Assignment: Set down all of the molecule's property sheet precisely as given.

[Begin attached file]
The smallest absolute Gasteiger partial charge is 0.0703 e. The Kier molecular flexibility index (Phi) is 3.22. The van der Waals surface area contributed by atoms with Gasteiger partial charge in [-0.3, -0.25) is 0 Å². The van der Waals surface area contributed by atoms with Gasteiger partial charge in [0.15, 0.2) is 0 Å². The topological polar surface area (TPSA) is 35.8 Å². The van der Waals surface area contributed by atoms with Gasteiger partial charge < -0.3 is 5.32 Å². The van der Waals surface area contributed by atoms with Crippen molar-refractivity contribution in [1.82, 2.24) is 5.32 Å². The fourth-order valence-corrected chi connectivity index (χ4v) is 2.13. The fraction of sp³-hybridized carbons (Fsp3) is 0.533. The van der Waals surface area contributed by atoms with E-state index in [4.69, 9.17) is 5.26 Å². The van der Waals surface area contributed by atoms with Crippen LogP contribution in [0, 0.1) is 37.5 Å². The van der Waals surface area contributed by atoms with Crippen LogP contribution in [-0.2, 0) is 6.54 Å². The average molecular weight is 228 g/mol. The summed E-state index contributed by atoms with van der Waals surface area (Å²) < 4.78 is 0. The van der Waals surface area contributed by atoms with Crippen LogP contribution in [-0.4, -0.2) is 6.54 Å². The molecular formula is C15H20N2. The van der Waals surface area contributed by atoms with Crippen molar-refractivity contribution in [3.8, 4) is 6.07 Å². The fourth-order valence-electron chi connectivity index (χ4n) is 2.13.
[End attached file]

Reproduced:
The smallest absolute Gasteiger partial charge is 0.0703 e. The Kier molecular flexibility index (Phi) is 3.22. The van der Waals surface area contributed by atoms with Gasteiger partial charge in [-0.3, -0.25) is 0 Å². The van der Waals surface area contributed by atoms with Gasteiger partial charge in [0.15, 0.2) is 0 Å². The topological polar surface area (TPSA) is 35.8 Å². The van der Waals surface area contributed by atoms with Gasteiger partial charge < -0.3 is 5.32 Å². The van der Waals surface area contributed by atoms with Crippen molar-refractivity contribution in [1.82, 2.24) is 5.32 Å². The fourth-order valence-corrected chi connectivity index (χ4v) is 2.13. The fraction of sp³-hybridized carbons (Fsp3) is 0.533. The van der Waals surface area contributed by atoms with E-state index in [4.69, 9.17) is 5.26 Å². The van der Waals surface area contributed by atoms with Crippen LogP contribution in [0, 0.1) is 37.5 Å². The van der Waals surface area contributed by atoms with Crippen LogP contribution in [-0.2, 0) is 6.54 Å². The average molecular weight is 228 g/mol. The summed E-state index contributed by atoms with van der Waals surface area (Å²) < 4.78 is 0. The van der Waals surface area contributed by atoms with Crippen LogP contribution in [-0.4, -0.2) is 6.54 Å². The molecular formula is C15H20N2. The van der Waals surface area contributed by atoms with Crippen molar-refractivity contribution in [3.8, 4) is 6.07 Å². The fourth-order valence-electron chi connectivity index (χ4n) is 2.13.